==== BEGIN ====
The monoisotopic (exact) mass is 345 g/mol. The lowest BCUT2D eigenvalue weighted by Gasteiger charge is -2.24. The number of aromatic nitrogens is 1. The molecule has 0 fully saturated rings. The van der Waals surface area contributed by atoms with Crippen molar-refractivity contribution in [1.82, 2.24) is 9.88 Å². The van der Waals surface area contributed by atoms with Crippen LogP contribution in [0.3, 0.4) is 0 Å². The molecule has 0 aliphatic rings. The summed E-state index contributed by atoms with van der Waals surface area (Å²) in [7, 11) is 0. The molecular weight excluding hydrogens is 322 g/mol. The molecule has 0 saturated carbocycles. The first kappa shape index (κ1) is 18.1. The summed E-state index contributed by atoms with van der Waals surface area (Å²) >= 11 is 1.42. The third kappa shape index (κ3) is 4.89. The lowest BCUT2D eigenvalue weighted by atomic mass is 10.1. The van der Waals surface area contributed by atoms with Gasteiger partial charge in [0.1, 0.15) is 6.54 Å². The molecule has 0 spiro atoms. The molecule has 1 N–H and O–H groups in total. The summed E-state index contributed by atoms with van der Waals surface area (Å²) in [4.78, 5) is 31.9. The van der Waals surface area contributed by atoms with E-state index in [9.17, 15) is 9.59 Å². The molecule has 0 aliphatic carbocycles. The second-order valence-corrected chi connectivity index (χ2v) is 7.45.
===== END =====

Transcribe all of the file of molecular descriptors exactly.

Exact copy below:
The monoisotopic (exact) mass is 345 g/mol. The lowest BCUT2D eigenvalue weighted by Gasteiger charge is -2.24. The number of aromatic nitrogens is 1. The molecule has 0 fully saturated rings. The van der Waals surface area contributed by atoms with Crippen molar-refractivity contribution in [1.82, 2.24) is 9.88 Å². The van der Waals surface area contributed by atoms with Crippen LogP contribution in [0.3, 0.4) is 0 Å². The molecule has 0 aliphatic rings. The summed E-state index contributed by atoms with van der Waals surface area (Å²) in [7, 11) is 0. The molecular weight excluding hydrogens is 322 g/mol. The molecule has 0 saturated carbocycles. The first kappa shape index (κ1) is 18.1. The summed E-state index contributed by atoms with van der Waals surface area (Å²) >= 11 is 1.42. The third kappa shape index (κ3) is 4.89. The lowest BCUT2D eigenvalue weighted by atomic mass is 10.1. The van der Waals surface area contributed by atoms with Gasteiger partial charge in [0.1, 0.15) is 6.54 Å². The molecule has 0 spiro atoms. The molecule has 1 N–H and O–H groups in total. The summed E-state index contributed by atoms with van der Waals surface area (Å²) in [4.78, 5) is 31.9. The van der Waals surface area contributed by atoms with E-state index in [9.17, 15) is 9.59 Å². The molecule has 0 aliphatic carbocycles. The second-order valence-corrected chi connectivity index (χ2v) is 7.45.